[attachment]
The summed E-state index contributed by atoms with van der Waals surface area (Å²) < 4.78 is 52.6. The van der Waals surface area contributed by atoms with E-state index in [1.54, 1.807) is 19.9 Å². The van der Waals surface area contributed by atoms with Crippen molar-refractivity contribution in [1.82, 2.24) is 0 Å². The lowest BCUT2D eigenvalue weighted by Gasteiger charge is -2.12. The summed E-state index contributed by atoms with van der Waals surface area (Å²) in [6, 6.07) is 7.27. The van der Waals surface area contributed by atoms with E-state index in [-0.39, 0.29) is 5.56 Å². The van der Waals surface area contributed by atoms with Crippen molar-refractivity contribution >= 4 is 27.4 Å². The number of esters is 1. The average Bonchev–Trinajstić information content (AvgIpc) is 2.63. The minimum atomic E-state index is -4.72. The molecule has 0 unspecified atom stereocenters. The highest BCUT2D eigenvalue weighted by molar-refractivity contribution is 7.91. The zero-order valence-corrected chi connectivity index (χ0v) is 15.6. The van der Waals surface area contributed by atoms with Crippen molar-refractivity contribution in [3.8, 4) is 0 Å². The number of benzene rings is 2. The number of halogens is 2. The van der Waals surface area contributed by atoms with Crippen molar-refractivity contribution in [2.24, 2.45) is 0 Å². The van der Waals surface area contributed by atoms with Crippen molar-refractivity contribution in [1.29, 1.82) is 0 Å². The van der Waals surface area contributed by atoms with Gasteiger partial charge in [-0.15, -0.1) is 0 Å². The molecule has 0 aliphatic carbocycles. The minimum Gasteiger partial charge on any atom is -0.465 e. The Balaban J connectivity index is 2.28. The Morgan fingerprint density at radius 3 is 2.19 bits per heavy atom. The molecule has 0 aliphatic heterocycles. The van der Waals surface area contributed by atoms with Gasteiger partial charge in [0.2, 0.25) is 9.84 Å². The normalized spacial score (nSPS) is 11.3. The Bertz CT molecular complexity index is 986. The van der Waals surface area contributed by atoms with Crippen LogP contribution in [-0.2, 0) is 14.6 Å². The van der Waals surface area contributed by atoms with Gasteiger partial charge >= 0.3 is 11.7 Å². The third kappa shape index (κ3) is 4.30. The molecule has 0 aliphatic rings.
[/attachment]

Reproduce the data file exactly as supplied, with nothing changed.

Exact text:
The summed E-state index contributed by atoms with van der Waals surface area (Å²) < 4.78 is 52.6. The van der Waals surface area contributed by atoms with E-state index in [1.54, 1.807) is 19.9 Å². The van der Waals surface area contributed by atoms with Crippen molar-refractivity contribution in [1.82, 2.24) is 0 Å². The lowest BCUT2D eigenvalue weighted by Gasteiger charge is -2.12. The summed E-state index contributed by atoms with van der Waals surface area (Å²) in [6, 6.07) is 7.27. The van der Waals surface area contributed by atoms with E-state index in [-0.39, 0.29) is 5.56 Å². The van der Waals surface area contributed by atoms with Crippen molar-refractivity contribution >= 4 is 27.4 Å². The number of esters is 1. The average Bonchev–Trinajstić information content (AvgIpc) is 2.63. The minimum atomic E-state index is -4.72. The molecule has 0 unspecified atom stereocenters. The highest BCUT2D eigenvalue weighted by molar-refractivity contribution is 7.91. The zero-order valence-corrected chi connectivity index (χ0v) is 15.6. The van der Waals surface area contributed by atoms with Crippen molar-refractivity contribution in [3.8, 4) is 0 Å². The number of benzene rings is 2. The number of halogens is 2. The van der Waals surface area contributed by atoms with Crippen molar-refractivity contribution in [2.24, 2.45) is 0 Å². The van der Waals surface area contributed by atoms with Crippen molar-refractivity contribution in [1.29, 1.82) is 0 Å². The van der Waals surface area contributed by atoms with Gasteiger partial charge in [-0.15, -0.1) is 0 Å². The molecule has 0 aliphatic carbocycles. The minimum Gasteiger partial charge on any atom is -0.465 e. The Balaban J connectivity index is 2.28. The Morgan fingerprint density at radius 3 is 2.19 bits per heavy atom. The molecule has 0 aliphatic heterocycles. The van der Waals surface area contributed by atoms with Gasteiger partial charge in [0.2, 0.25) is 9.84 Å². The normalized spacial score (nSPS) is 11.3. The Bertz CT molecular complexity index is 986. The van der Waals surface area contributed by atoms with Crippen LogP contribution in [-0.2, 0) is 14.6 Å². The van der Waals surface area contributed by atoms with Gasteiger partial charge >= 0.3 is 11.7 Å². The third kappa shape index (κ3) is 4.30. The molecule has 0 aliphatic rings.